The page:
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Real Madrid vs. Atlético Madrid: A Champions League final guide for neutral fans

Can't decide whether to support Atlético or Real Madrid? We've got you covered.

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It's that time again. When we find out which of die besten, les grandes équipes and the champions are the bestest, the grandest and the championest. But unless you have the fortune to be supporting either Atlético or Real Madrid, then presumably you, the neutral, are trapped in limbo. Who to hope triumphs? Who to hope has all their dreams crushed, live on television, broadcast to millions?

We at SB Nation Soccer are here to help. Simply think about what it is that you enjoy about football, consult our guide below, and then you'll know whether to get your face painted in red-and-white-stripes, or to have NUMBER ELEVEN tattooed across your forehead.

So, if you like ...

Defending!

... then Atlético Madrid are probably the team you've been waiting for all your life. When it comes to defending, some teams try to get by with the bare minimum and focus on the other end, while others to dodge the question, seeking refuge in possession. Atlético defend like it's the greatest idea anybody's ever had. They are astoundingly well-organised, they press and sit off as a team, they have the wit to intercept, if that fails they have the timing to tackle, and if that fails then they are perhaps the world's finest exponents of the last-second diving block.

Attacking!

... then Real Madrid's the call. It's not that Atlético are a purely defensive team, it's that Madrid just score more goals. Considerably more goals. Ludicrously more goals. Nearly twice as many than their opponents in both La Liga (110 to 63) and the Champions League (27 to 16). Sixteen, incidentally, is how many goals Cristiano Ronaldo — just Cristiano Ronaldo — has scored in Europe this season; his personal record is 17, which he set deep in injury time against Atlético in 2014.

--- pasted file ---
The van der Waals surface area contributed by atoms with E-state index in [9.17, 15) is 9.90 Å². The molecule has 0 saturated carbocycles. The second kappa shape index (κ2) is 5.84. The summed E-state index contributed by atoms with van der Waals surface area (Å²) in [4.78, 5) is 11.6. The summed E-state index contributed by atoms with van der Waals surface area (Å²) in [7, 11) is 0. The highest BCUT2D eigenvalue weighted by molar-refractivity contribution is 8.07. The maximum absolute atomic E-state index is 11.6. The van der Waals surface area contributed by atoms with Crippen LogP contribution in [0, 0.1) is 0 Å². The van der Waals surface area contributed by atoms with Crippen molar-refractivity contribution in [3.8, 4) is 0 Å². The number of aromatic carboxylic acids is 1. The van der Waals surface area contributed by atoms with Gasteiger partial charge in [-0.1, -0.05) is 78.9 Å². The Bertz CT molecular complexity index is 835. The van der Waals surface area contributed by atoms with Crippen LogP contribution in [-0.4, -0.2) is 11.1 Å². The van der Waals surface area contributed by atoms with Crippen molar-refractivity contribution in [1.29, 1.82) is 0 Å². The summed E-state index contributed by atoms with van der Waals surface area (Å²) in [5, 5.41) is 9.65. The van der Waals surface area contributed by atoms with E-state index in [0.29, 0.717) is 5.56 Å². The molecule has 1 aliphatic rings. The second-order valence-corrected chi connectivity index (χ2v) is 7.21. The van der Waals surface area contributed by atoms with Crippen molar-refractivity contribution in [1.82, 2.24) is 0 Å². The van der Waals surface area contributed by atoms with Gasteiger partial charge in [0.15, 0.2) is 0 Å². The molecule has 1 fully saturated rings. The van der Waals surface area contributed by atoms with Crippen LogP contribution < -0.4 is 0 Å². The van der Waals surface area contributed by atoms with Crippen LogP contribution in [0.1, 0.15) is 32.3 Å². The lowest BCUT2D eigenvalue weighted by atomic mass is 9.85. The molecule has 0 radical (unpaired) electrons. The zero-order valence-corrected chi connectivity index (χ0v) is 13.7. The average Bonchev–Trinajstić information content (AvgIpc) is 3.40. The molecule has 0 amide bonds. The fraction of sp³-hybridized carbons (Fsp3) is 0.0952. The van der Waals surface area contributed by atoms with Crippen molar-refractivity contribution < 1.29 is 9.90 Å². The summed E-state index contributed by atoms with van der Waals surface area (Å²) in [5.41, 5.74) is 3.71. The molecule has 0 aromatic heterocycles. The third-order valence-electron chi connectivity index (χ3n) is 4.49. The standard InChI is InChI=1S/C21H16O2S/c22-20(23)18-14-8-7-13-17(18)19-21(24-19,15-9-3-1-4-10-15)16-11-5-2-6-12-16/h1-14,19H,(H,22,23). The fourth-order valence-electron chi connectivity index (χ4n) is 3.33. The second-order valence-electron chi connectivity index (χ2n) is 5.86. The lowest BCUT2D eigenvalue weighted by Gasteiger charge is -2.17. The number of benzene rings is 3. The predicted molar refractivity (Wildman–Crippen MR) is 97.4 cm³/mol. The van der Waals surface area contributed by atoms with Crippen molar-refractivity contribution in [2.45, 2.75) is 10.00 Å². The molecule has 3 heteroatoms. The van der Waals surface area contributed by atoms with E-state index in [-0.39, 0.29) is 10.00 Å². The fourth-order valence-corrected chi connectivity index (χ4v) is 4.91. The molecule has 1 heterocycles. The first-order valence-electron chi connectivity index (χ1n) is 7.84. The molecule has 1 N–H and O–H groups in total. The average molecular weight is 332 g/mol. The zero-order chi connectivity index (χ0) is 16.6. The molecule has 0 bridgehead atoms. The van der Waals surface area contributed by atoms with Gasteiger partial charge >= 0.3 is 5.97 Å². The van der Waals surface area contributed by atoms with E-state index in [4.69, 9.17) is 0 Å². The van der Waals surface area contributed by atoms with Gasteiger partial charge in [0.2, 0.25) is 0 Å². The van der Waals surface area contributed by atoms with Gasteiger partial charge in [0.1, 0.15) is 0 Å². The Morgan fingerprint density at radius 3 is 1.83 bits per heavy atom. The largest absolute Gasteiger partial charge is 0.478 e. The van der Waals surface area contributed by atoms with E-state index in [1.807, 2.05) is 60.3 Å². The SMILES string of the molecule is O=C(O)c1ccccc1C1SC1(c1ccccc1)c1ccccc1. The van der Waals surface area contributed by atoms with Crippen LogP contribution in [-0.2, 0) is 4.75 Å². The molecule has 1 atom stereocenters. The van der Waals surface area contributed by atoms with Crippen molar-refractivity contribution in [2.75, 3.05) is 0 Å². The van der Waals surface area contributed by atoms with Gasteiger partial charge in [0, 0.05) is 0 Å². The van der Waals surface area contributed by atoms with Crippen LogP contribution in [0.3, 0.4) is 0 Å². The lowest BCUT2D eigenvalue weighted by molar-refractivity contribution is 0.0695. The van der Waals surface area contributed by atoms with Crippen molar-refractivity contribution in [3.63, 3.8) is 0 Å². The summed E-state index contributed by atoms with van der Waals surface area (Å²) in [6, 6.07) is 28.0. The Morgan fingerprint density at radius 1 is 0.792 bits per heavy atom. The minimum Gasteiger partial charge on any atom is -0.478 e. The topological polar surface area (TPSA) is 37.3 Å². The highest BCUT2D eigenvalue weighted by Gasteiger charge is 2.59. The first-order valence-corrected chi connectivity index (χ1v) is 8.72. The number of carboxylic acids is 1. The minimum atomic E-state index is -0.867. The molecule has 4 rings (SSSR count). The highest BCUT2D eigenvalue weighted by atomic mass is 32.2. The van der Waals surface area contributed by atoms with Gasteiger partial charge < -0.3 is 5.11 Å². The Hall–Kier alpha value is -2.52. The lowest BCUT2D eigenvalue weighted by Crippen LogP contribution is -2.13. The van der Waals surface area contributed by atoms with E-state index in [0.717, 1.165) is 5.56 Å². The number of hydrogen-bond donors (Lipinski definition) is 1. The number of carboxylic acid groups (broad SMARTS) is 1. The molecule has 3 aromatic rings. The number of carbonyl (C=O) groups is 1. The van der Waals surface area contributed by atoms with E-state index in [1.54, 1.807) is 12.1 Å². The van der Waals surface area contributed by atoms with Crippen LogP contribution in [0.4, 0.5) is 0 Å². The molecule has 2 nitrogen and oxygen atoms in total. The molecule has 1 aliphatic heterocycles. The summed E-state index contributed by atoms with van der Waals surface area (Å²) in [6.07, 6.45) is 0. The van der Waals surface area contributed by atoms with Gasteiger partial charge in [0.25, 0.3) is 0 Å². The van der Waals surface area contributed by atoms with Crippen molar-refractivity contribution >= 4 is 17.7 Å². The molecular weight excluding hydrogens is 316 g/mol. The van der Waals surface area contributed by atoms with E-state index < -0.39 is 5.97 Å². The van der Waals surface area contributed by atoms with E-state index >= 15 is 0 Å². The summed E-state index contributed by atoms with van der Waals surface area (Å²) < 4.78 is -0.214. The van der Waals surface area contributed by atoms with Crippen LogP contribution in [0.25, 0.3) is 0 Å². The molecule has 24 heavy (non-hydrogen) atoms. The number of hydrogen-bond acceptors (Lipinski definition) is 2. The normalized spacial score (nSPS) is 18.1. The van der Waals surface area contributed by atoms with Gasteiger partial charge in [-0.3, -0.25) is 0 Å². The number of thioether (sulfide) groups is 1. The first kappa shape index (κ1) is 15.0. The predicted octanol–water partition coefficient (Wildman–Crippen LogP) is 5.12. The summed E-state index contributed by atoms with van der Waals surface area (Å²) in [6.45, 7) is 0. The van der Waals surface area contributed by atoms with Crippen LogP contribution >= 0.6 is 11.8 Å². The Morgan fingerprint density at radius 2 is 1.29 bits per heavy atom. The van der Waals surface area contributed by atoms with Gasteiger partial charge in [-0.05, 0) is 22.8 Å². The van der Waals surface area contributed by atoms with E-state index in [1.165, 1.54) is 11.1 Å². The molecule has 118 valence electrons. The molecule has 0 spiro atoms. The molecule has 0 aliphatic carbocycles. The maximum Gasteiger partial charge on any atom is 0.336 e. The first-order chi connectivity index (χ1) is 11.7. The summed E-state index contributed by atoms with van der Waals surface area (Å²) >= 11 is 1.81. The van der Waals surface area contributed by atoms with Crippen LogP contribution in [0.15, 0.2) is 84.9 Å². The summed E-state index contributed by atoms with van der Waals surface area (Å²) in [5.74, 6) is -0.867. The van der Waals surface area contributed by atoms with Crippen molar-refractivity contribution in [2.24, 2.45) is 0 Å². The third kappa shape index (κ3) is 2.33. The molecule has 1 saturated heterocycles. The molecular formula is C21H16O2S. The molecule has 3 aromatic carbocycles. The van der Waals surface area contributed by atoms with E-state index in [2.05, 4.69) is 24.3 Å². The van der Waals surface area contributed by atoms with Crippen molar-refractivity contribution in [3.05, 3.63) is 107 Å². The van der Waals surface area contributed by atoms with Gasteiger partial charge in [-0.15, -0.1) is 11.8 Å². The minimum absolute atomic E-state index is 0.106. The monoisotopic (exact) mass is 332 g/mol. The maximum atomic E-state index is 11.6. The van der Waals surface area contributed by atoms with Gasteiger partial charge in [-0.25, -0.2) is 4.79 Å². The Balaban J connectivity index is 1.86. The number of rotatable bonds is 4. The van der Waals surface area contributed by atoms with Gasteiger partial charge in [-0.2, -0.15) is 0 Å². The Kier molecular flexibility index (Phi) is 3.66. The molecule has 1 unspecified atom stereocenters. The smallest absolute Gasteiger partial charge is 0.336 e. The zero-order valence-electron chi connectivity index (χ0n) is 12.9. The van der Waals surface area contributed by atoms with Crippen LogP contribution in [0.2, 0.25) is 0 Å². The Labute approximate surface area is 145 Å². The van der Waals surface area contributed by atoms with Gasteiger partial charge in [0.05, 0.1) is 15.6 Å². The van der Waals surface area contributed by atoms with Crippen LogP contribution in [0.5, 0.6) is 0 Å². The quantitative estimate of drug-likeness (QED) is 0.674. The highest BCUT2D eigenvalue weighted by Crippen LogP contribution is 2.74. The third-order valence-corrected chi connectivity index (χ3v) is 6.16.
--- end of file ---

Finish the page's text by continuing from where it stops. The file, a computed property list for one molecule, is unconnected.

Midfielding!

... then — hang on. That's not a word.

Goalkeeping!

... then you are going to have to support the nil-nil draw and the penalty shootout. The endless penalty shootout that goes on forever, each kick bravely tipped around the post, kicked onto the bar, or fisted back from whence it came.

As to who might win that eternal shootout in the end, once the sun has shrunk to a cold red ball and the cities of men have shrugged themselves into dust, that's a question of taste. Do you prefer the orthodox stylings but immense potential of Jan Oblak, who looks destined to develop into one of the best keepers around? Or would you rather opt for the hyperactive unorthodoxy of Keylor Navas, a rubber ball with arms and legs and absolutely no fear whatsoever.

Possession!

... then, Mr. Van Gaal, you'll have to go for Real Madrid. Not because they desperately want to dominate the ball — Ronaldo and Bale quite enjoy a good counterattack — but because Atlético absolutely do not want it. They've had less than 30% possession in each of their last four Champions League games and they've eliminated Bayern Munich and Barcelona in the process. If it ain't broke, let the other lot mess about with it until you're ready.

The Dark Arts!

... then it's a tricky one. At this precise point in time, Atlético Madrid are the planet's finest exponents of finding that delicate balance between being destructive and being self-destructive. They are, by and large, physical but not thuggish, committed but not wound-up; one of their greatest strengths is the ability to keep their intensity bubbling but hardly ever boil over. ("Hardly ever." Not "never." They have their moments.)